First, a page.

Laser-based Powder Bed Fusion is considered as one of the most promising manufacturing processes for the future. The unique advantages of the technology, such as the possibility of producing almost any complex geometry, can be used in various applications. Within the scope of this joint research project with the Institute for Computational Mechanics (lnm) from the Technical University of Munich, topology-optimized, additively manufactured microstructures will be analyzed with regard to their damping properties. For this purpose, experimental and numerical investigations will be carried out to unveil the relevant mechanisms during the manufacturing process of these components.
Additive manufacturing technologies, such as laser-based powder bed fusion, enable new ways of designing components. In addition to its suitability for producing bionically optimized structures, laser-based powder bed fusion provides the possibility of manufacturing components with specifically adjusted damping properties. In this research project, the damping properties of novel additively manufactured structures are analyzed using experimental investigations and finite element simulations. These geometries are intended to cause a targeted and defined dissipation. Thereby, the unique properties of the laser-based powder bed fusion process allow the production of these geometries.
The aim of the research project is the damping of unwanted vibrations in technical components by means of additively manufactured structures. For this purpose, the decisive damping mechanisms are identified and investigated.
In the first step of the project, a feasibility study on the production of microstructures by laser-based powder bed fusion will be conducted. Four different concepts will be examined. The aim of these investigations is to determine the mechanical properties of the manufactured geometries and to define process parameters and limits.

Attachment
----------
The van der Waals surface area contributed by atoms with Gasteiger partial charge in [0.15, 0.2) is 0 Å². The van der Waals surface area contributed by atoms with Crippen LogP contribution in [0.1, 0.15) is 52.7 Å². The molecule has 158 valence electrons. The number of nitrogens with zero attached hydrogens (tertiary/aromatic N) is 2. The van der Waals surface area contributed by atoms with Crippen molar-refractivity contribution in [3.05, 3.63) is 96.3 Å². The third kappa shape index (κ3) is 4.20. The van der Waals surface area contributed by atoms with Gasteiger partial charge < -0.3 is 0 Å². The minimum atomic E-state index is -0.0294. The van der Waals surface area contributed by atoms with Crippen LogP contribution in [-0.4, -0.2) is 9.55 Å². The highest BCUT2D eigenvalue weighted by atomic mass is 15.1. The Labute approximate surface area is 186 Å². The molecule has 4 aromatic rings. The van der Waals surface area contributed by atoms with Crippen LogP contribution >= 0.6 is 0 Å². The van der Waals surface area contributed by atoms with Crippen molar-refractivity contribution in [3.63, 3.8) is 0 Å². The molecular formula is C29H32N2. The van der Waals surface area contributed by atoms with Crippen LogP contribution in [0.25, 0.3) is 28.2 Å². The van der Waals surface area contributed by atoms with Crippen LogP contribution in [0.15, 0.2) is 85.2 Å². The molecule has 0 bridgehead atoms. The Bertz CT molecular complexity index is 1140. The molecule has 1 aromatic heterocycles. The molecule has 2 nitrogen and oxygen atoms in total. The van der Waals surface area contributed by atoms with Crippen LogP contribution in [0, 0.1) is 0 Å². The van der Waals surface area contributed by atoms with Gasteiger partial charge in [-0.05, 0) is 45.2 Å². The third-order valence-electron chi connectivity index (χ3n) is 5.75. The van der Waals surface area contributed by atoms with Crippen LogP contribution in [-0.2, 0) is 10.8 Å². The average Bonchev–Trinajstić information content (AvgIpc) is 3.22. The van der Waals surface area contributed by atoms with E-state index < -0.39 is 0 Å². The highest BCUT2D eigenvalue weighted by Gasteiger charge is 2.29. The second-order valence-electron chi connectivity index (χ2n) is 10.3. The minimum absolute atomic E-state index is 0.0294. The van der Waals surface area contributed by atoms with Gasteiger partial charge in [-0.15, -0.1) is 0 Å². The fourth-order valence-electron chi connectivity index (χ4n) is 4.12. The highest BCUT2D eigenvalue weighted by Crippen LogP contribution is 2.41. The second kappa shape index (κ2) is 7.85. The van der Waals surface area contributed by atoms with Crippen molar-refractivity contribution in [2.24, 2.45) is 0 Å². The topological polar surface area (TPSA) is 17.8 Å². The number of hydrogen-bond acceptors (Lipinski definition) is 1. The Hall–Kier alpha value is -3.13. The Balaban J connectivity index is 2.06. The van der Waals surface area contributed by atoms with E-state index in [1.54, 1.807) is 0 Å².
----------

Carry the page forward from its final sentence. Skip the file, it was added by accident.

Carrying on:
In parallel to these first experimental investigations, the underlying mechanisms of dissipation are being analyzed using finite element simulations. Due to the complexity of particle-fluid- and particle-solid interactions, these simulations are initially performed on a micro scale. Thereby, a continuous evaluation is pursued using experimental data. Once a validated simulation on the micro scale is available, it will be transferred to the macro scale by means of suitable homogenization approaches. This ensures that the entire component geometry can be represented.
Finally, an optimal damping concept is determined based on further macroscopic experimental and numerical investigations. At the end of the project, a representative demonstrator will be manufactured using the identified damping concept. This is to represent a typical component stressed by vibrations, which illustrates the advantages of the concept resulting from the project.
The research project AM Damping Microstructures is funded by the German Research Foundation (DFG) (project number: ZA288/75-1). We would like to express our sincere thanks for this.